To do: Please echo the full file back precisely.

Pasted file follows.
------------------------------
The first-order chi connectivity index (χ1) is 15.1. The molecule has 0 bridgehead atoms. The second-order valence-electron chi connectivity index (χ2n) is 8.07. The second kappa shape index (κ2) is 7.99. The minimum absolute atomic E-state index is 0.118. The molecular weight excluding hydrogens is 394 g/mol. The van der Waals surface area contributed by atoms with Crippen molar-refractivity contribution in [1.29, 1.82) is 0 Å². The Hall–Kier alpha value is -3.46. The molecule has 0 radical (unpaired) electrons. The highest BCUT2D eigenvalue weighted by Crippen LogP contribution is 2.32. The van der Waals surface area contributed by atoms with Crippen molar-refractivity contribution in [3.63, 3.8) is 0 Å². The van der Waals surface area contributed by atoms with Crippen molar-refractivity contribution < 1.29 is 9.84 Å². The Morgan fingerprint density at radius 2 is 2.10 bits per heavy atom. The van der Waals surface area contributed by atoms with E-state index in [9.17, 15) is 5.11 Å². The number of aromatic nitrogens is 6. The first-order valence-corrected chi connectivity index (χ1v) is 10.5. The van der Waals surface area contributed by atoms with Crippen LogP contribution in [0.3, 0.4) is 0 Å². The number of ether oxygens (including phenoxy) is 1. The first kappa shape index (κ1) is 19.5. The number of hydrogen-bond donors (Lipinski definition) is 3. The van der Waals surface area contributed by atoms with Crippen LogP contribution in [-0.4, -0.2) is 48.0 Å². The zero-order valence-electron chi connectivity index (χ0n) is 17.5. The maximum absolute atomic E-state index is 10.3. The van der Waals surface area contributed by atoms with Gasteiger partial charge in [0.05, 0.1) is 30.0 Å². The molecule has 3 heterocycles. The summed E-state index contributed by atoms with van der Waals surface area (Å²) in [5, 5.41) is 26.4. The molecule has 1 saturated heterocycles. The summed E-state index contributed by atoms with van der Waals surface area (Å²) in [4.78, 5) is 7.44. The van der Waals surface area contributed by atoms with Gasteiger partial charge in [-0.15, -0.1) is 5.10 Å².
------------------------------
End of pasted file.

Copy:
The first-order chi connectivity index (χ1) is 15.1. The molecule has 0 bridgehead atoms. The second-order valence-electron chi connectivity index (χ2n) is 8.07. The second kappa shape index (κ2) is 7.99. The minimum absolute atomic E-state index is 0.118. The molecular weight excluding hydrogens is 394 g/mol. The van der Waals surface area contributed by atoms with Crippen molar-refractivity contribution in [1.29, 1.82) is 0 Å². The Hall–Kier alpha value is -3.46. The molecule has 0 radical (unpaired) electrons. The highest BCUT2D eigenvalue weighted by Crippen LogP contribution is 2.32. The van der Waals surface area contributed by atoms with Crippen molar-refractivity contribution in [3.63, 3.8) is 0 Å². The van der Waals surface area contributed by atoms with Crippen molar-refractivity contribution < 1.29 is 9.84 Å². The Morgan fingerprint density at radius 2 is 2.10 bits per heavy atom. The van der Waals surface area contributed by atoms with E-state index in [9.17, 15) is 5.11 Å². The number of aromatic nitrogens is 6. The first-order valence-corrected chi connectivity index (χ1v) is 10.5. The van der Waals surface area contributed by atoms with Crippen LogP contribution in [0.3, 0.4) is 0 Å². The number of ether oxygens (including phenoxy) is 1. The first kappa shape index (κ1) is 19.5. The number of hydrogen-bond donors (Lipinski definition) is 3. The van der Waals surface area contributed by atoms with Crippen LogP contribution in [-0.4, -0.2) is 48.0 Å². The zero-order valence-electron chi connectivity index (χ0n) is 17.5. The maximum absolute atomic E-state index is 10.3. The van der Waals surface area contributed by atoms with Gasteiger partial charge in [0.05, 0.1) is 30.0 Å². The molecule has 3 heterocycles. The summed E-state index contributed by atoms with van der Waals surface area (Å²) in [5, 5.41) is 26.4. The molecule has 1 saturated heterocycles. The summed E-state index contributed by atoms with van der Waals surface area (Å²) in [4.78, 5) is 7.44. The van der Waals surface area contributed by atoms with Gasteiger partial charge in [-0.15, -0.1) is 5.10 Å².